Folate deficiency is the most common sign of malnutrition in chronic alcoholic patients, affecting nucleic acid synthesis and turnover of all cells. On the basis of prior studies in chronic alcohol-fed primates, which showed decreased folate absorption and hepatic uptake with increased urinary folate excretion, we propose 1) that chronic alcoholism leads to physical and chemical changes in membranes involved in folate transport. Alternatively, 2) free radical production during ethanol metabolism could accelerate the catabolism of endogenous folates. During the first period of this grant we established a model of control and alcohol feeding in the miniature pig and found a significant reduction in the activity of jejunal brush border folate hydrolase with decreased in vivo hydrolysis of pteroylpolyglutamate (PteGlun), the principal dietary folate. We also found striking changes in the molar ratios of circulating phospholipid fatty acids, which were partly reflected by the fatty acid composition of the jejunal brush border membrane and which were consistent with a defect in fatty acid desaturation. In the proposed renewal, we plan to test the two hypotheses for folate deficiency in pigs fed a higher concentration of ethanol for a minimum of two to three years. Membrane effects, including changes in lipid composition and order parameter will be measured at 4 to 6 month intervals in plasma and tissue biopsies and hepatic microsomal fatty acid desaturase will be isolated and studied in control and alcoholic groups. After killing, the transport of monoglutamyl folate (PteGlu) will be measured in intestinal hepatic, and renal tubular membranes, correlating changes with membrane microviscosity and lipid composition. The effect of chronic alcoholism on the mucosal synthesis and intracellular processing of jejunal brush border folate hydrolase will be studied by mRNA hybridization and by immunoprecipitation of nascent proteins in mucosal explant cultures. Injecting trace amounts of 3H-PteGlu to label endogenous folates in timed liver biopsies, we will measure the effect of chronic alcohol feeding in vivo on the uptake intracellular binding, and metabolism of folate in the liver. In separate experiments with 14C and 3H doubly labeled PteGlu we will determine whether chronic alcoholism accelerates the catabolism and urinary excretion of folate catabolites. These quantitative data will be correlated with studies of hepatic trace mineral and free radical formation and metabolism in both groups of animals. The proposed studies will identify etiologies for folate deficiency in chronic alcoholism. Using folate as an example, these studies will further understanding of the interactions among chronic alcoholism, membrane changes, nutrient metabolism, and malnutrition.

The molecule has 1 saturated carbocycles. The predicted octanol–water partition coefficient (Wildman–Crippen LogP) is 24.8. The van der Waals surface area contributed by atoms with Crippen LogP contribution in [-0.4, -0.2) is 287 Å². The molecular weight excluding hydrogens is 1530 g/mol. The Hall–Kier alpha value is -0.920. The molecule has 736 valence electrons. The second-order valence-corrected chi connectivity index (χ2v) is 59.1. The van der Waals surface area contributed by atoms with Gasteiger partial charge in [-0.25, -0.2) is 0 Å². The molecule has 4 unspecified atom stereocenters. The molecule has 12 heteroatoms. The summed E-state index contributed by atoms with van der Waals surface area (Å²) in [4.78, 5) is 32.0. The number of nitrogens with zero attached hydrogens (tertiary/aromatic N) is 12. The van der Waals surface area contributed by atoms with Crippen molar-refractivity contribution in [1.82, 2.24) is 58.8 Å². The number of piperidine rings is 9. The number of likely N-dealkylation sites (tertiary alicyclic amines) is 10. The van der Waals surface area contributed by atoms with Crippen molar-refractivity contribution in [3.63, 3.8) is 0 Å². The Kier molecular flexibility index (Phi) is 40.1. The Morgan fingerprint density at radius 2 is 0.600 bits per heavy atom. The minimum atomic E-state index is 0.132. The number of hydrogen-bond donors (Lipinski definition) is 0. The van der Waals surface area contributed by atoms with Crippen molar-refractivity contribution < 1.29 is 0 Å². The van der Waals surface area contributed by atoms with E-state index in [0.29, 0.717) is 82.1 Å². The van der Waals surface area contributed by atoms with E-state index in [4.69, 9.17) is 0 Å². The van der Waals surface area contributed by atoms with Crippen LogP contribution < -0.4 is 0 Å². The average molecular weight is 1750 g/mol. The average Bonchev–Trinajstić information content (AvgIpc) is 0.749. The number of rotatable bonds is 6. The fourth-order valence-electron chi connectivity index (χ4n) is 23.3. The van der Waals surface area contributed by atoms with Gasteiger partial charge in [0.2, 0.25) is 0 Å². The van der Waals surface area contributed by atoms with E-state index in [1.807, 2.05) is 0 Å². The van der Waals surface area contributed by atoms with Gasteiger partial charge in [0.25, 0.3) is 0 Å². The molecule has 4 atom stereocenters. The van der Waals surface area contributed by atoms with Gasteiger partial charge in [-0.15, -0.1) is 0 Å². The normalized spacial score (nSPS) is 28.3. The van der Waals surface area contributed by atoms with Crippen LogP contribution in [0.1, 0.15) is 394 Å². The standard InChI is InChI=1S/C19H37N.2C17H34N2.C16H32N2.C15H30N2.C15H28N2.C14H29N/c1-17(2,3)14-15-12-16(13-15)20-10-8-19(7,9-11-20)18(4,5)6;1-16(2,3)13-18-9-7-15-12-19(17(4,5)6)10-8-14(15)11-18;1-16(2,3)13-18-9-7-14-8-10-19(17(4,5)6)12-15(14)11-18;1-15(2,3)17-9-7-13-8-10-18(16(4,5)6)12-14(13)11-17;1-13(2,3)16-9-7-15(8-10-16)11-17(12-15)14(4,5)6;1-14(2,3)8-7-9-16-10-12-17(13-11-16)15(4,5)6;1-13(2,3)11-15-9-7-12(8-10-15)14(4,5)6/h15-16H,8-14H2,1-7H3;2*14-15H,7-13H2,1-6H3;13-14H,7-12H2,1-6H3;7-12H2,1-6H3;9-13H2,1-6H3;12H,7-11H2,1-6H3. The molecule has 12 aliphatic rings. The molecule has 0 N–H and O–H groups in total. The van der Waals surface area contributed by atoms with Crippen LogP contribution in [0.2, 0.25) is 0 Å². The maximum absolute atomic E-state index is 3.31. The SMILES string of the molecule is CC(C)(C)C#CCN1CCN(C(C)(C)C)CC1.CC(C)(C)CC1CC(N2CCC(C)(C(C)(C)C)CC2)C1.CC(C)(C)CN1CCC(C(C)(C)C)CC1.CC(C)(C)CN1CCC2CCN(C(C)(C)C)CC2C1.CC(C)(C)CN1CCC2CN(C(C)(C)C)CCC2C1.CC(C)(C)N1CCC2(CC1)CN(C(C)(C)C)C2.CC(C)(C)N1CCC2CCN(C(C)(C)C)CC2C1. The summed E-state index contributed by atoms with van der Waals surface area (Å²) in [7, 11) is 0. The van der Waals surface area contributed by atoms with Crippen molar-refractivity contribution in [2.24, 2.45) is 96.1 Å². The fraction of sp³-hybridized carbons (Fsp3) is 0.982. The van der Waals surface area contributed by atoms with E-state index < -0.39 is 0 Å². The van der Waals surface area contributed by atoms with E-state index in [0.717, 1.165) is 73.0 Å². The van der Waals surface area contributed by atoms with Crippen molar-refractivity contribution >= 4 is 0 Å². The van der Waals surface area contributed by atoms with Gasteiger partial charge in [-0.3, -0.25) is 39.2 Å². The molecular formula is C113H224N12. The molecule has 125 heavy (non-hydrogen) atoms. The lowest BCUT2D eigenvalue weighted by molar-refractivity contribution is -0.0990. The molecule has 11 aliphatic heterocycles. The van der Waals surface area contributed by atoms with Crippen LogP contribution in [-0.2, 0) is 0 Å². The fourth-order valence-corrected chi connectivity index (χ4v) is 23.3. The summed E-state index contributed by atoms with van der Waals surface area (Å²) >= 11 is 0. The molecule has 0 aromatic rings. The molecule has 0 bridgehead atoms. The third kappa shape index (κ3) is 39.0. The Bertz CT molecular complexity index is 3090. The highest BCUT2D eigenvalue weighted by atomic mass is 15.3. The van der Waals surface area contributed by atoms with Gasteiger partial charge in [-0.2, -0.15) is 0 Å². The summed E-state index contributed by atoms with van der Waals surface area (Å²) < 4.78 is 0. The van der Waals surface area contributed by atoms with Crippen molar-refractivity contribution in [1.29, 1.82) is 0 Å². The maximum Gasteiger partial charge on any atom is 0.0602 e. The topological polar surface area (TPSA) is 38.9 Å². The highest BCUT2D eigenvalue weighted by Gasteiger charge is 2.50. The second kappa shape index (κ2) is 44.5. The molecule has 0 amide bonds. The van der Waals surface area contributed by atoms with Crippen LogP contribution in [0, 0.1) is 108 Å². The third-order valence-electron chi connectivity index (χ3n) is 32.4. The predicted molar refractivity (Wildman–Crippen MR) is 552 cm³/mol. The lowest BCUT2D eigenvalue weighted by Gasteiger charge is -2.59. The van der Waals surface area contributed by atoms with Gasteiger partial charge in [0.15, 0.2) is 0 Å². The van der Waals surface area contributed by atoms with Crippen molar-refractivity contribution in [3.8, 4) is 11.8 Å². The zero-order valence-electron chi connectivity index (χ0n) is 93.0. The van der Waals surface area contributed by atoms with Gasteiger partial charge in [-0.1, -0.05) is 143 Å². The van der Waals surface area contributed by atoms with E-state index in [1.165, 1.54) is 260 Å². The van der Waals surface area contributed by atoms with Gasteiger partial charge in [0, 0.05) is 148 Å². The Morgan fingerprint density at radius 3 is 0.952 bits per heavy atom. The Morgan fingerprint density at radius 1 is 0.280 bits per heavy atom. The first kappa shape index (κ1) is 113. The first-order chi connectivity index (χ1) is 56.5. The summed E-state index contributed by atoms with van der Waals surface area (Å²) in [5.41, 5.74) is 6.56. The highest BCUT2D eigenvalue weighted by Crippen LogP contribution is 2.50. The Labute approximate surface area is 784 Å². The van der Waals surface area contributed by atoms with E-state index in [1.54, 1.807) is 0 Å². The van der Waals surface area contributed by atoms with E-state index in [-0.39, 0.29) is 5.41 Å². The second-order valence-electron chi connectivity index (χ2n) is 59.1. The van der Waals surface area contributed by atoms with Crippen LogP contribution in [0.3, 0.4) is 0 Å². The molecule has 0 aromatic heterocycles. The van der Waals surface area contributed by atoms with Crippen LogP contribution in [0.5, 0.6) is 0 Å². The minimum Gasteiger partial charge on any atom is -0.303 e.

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National Institute on Alcohol Abuse and Alcoholism (NIAAA)
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Alcohol Biomedical Research Review Committee (ALCB)
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University of California Davis
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Niemela, O; Parkkila, S; Pasanen, M et al. (1999) Induction of cytochrome P450 enzymes and generation of protein-aldehyde adducts are associated with sex-dependent sensitivity to alcohol-induced liver disease in micropigs. Hepatology 30:1011-7
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